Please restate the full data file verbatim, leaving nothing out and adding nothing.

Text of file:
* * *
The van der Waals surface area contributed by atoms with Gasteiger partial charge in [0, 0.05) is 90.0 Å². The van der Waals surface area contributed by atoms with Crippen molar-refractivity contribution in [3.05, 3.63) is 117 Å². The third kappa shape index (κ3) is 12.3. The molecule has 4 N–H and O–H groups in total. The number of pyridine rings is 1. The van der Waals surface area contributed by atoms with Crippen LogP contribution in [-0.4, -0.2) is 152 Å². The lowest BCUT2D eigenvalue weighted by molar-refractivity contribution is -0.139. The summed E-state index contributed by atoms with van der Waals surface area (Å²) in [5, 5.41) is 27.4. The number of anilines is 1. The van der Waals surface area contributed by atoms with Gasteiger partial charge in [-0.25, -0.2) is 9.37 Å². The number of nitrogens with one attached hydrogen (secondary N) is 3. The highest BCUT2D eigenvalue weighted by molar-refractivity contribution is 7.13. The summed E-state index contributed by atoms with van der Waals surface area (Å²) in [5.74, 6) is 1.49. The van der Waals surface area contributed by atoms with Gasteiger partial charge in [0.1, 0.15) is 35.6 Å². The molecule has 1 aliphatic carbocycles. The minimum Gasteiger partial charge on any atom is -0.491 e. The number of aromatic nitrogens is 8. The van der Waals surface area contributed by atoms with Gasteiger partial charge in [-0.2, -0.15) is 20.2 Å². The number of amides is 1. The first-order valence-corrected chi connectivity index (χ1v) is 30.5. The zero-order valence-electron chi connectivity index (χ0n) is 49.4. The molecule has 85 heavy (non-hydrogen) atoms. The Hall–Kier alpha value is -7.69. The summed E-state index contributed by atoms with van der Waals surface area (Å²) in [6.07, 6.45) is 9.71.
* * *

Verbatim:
The van der Waals surface area contributed by atoms with Gasteiger partial charge in [0, 0.05) is 90.0 Å². The van der Waals surface area contributed by atoms with Crippen molar-refractivity contribution in [3.05, 3.63) is 117 Å². The third kappa shape index (κ3) is 12.3. The molecule has 4 N–H and O–H groups in total. The number of pyridine rings is 1. The van der Waals surface area contributed by atoms with Crippen LogP contribution in [-0.4, -0.2) is 152 Å². The lowest BCUT2D eigenvalue weighted by molar-refractivity contribution is -0.139. The summed E-state index contributed by atoms with van der Waals surface area (Å²) in [5, 5.41) is 27.4. The number of anilines is 1. The van der Waals surface area contributed by atoms with Gasteiger partial charge in [-0.25, -0.2) is 9.37 Å². The number of nitrogens with one attached hydrogen (secondary N) is 3. The highest BCUT2D eigenvalue weighted by molar-refractivity contribution is 7.13. The summed E-state index contributed by atoms with van der Waals surface area (Å²) in [5.74, 6) is 1.49. The van der Waals surface area contributed by atoms with Gasteiger partial charge in [0.1, 0.15) is 35.6 Å². The molecule has 1 aliphatic carbocycles. The minimum Gasteiger partial charge on any atom is -0.491 e. The number of aromatic nitrogens is 8. The van der Waals surface area contributed by atoms with Gasteiger partial charge in [-0.2, -0.15) is 20.2 Å². The number of amides is 1. The first-order valence-corrected chi connectivity index (χ1v) is 30.5. The zero-order valence-electron chi connectivity index (χ0n) is 49.4. The molecule has 85 heavy (non-hydrogen) atoms. The Hall–Kier alpha value is -7.69. The summed E-state index contributed by atoms with van der Waals surface area (Å²) in [6.07, 6.45) is 9.71.